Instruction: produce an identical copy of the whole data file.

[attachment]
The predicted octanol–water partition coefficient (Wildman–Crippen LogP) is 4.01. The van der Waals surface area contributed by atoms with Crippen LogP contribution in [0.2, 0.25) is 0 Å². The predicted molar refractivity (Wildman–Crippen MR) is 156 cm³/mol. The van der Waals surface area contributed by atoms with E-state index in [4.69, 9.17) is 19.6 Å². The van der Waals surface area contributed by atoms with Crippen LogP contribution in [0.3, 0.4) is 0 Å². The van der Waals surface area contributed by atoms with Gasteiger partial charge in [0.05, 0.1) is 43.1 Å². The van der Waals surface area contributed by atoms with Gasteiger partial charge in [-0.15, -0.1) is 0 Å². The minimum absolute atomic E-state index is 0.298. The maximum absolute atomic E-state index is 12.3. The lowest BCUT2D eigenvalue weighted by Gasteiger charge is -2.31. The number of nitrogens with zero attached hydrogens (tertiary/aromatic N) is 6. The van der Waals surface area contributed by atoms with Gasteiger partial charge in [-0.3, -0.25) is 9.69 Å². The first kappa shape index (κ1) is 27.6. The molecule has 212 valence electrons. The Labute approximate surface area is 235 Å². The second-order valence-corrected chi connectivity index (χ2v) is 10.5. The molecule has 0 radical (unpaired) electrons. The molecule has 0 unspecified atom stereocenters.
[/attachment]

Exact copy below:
The predicted octanol–water partition coefficient (Wildman–Crippen LogP) is 4.01. The van der Waals surface area contributed by atoms with Crippen LogP contribution in [0.2, 0.25) is 0 Å². The predicted molar refractivity (Wildman–Crippen MR) is 156 cm³/mol. The van der Waals surface area contributed by atoms with E-state index in [4.69, 9.17) is 19.6 Å². The van der Waals surface area contributed by atoms with Crippen LogP contribution in [0.3, 0.4) is 0 Å². The van der Waals surface area contributed by atoms with Gasteiger partial charge in [0.05, 0.1) is 43.1 Å². The van der Waals surface area contributed by atoms with Gasteiger partial charge in [-0.15, -0.1) is 0 Å². The minimum absolute atomic E-state index is 0.298. The maximum absolute atomic E-state index is 12.3. The lowest BCUT2D eigenvalue weighted by Gasteiger charge is -2.31. The number of nitrogens with zero attached hydrogens (tertiary/aromatic N) is 6. The van der Waals surface area contributed by atoms with Gasteiger partial charge in [-0.3, -0.25) is 9.69 Å². The first kappa shape index (κ1) is 27.6. The molecule has 212 valence electrons. The Labute approximate surface area is 235 Å². The second-order valence-corrected chi connectivity index (χ2v) is 10.5. The molecule has 0 radical (unpaired) electrons. The molecule has 0 unspecified atom stereocenters.